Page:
Thanksgiving is a wonderful time to gather with friends and family, eat delicious food, watch football (or the parade!), and travel to visit loved ones. While enjoying the holiday, and as things might get hectic, it is important to always keep safety in mind.
Top safety hazards during the Thanksgiving holiday include:
FIRE ... kitchen fires, candles and outdoor deep fryers
FOOD ... choking and poisoning, cuts and burns during food preparation
TRAVEL ... car accidents, driving while intoxicated or distracted
Keep children away from the stove.
Do not leave the house while the turkey is cooking.
Ensure the kitchen floor is kept clear and doesn't have any trip hazards.
Keep matches, lighters, candles and knives out of the reach of children.
Thanksgiving is the #1 day of the year for cooking fires, reports State Farm insurance. The U.S. Fire Department confirms that more than 4,000 fires occur on Thanksgiving Day and preparing deep fried turkeys, using a turkey fryer, is the cause of approximately 5 deaths, 50 injuries, and the destruction of 900 homes and more than $15 million in property damage every year.
HOLIDAY FIRE PREVENTION TIPS
Keep baking soda on hand to put out kitchen fires.
Do not leave food cooking or the stove unsupervised.
Make sure smoke alarms are working.
A household fire extinguisher should always be nearby.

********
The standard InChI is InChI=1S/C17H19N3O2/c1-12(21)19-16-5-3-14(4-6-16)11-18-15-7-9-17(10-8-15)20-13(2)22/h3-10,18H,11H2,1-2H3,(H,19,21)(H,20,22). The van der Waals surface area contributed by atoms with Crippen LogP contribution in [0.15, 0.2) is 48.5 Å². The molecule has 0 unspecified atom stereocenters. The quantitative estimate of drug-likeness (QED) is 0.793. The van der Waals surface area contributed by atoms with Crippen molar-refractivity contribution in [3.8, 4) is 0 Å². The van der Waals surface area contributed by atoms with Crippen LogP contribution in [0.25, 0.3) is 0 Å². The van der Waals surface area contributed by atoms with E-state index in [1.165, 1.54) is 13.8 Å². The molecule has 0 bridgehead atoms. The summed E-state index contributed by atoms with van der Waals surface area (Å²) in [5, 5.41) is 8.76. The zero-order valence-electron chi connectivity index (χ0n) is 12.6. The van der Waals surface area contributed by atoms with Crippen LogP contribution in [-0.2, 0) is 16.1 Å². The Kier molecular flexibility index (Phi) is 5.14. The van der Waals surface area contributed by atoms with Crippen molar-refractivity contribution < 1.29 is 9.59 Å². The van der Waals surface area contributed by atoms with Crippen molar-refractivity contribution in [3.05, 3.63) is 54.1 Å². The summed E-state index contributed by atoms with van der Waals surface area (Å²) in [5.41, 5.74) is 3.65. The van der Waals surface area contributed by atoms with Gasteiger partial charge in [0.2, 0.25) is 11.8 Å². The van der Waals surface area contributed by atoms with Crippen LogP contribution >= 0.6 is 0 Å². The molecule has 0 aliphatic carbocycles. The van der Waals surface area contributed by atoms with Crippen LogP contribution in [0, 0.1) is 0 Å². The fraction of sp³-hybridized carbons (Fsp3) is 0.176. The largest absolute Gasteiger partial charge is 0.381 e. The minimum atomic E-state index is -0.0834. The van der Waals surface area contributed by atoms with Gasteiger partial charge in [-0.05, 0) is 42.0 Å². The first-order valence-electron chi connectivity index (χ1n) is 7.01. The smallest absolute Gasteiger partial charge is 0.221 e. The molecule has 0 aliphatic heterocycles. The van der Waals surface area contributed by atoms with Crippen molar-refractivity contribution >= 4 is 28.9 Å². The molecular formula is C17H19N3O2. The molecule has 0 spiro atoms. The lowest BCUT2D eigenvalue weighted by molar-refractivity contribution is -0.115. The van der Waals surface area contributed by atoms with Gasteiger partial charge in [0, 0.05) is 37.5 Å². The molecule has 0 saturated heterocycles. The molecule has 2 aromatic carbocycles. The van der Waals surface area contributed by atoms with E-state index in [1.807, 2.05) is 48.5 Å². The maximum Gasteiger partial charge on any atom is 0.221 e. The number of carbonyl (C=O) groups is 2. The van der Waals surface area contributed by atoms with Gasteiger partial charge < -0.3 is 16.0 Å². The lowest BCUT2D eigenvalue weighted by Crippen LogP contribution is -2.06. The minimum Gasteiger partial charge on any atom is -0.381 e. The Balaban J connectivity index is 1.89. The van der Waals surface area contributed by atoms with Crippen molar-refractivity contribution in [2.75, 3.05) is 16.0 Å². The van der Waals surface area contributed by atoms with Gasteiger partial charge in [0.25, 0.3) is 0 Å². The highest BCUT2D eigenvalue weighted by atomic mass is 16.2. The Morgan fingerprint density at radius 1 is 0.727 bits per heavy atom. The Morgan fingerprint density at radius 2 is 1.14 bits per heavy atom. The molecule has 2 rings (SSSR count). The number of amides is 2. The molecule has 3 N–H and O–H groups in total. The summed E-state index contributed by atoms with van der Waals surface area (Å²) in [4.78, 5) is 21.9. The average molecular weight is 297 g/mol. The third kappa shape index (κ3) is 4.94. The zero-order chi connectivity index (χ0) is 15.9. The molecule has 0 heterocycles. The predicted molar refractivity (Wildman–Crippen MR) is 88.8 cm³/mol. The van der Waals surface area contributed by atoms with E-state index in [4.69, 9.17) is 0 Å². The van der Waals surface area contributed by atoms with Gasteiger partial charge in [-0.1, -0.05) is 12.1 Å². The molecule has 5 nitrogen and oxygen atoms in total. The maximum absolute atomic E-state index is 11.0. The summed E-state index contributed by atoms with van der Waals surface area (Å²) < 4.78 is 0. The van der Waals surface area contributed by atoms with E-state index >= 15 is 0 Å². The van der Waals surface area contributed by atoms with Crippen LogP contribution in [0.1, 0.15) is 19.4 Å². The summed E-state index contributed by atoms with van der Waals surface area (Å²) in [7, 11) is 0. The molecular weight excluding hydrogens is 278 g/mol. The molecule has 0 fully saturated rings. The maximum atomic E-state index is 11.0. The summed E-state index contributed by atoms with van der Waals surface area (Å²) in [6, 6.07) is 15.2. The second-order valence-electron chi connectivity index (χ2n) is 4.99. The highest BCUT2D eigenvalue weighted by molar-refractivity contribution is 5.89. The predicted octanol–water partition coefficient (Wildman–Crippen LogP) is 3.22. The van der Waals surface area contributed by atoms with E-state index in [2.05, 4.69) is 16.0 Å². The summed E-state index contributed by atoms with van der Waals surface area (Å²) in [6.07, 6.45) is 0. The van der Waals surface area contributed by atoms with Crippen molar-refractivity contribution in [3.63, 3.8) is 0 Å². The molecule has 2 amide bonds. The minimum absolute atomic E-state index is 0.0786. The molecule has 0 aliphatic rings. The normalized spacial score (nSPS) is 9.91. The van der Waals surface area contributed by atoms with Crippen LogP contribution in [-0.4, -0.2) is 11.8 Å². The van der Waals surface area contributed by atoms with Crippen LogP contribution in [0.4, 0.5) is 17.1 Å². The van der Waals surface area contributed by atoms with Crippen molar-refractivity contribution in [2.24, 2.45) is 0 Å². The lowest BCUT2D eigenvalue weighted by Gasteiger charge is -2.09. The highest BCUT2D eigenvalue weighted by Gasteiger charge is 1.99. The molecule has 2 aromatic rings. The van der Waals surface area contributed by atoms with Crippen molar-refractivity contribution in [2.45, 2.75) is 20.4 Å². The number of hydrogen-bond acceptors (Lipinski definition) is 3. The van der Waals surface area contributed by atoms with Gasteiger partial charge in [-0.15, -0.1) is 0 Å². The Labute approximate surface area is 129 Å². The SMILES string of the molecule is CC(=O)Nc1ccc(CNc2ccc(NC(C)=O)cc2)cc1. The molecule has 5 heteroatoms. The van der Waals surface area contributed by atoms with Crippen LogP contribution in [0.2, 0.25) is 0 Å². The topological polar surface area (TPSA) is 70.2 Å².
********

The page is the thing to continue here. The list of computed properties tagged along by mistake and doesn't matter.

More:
Do not leave candles burning unattended and do not burn candles near flammable items like curtains or potpourri.
Follow all instructions carefully when using a deep fryer and monitor closely!
Incidents of choking and food poisoning increase during the holidays, especially around Thanksgiving, as people are preparing and consuming more food than usual. Food Safety News reports that approximately 51 million turkeys are consumed on Thanksgiving.
Always wash your hands after handling raw or undercooked poultry.
Use separate cutting boards for raw meat and produce to prevent cross-contamination.
The USDA recommends cooking the turkey at a minimum of 325 degrees. Use a food thermometer and cook the turkey to an internal temperature of 165 to 180 degrees to ensure the turkey is cooked thoroughly and to avoid illness caused by consuming undercooked poultry.
Store leftovers within 2 hours or toss them.
The Veterinary Medical Association warns that turkey and chicken bones should never be given to pets because they can splinter and pets may choke.
Dogs should be kept away from any dish that has onions, leeks, garlic, raisins, grapes or chocolate, as those foods can be hazardous to your dog's health.
HOLIDAY TRAVEL SAFETY
With Thanksgiving being one of the most travel-heavy times of the year, it is important to be prepared before hitting the road and to drive defensively, especially during bad weather.
Buckle up, every trip.
Make sure your vehicle is well maintained.
Plan your route ahead of time.
Carry and emergency kit in the car.
Be aware of weather conditions.
Take caution in parking lots while out shopping.
No texting while driving.
According to the National Highway Safety Association, more than 40% of holiday car accidents involve alcohol. DO NOT DRINK AND DRIVE.
There's never a time when employees, parents or families can 'take a break' from safety. Workplace safety is often our focus because there may be bigger hazards present and we all want to get home safely to our families and loved ones at the end of the day, but safety at home is also important. Take a breather and remind yourself what the holidays are truly about and know that nothing is more important than having a safe holiday this year.
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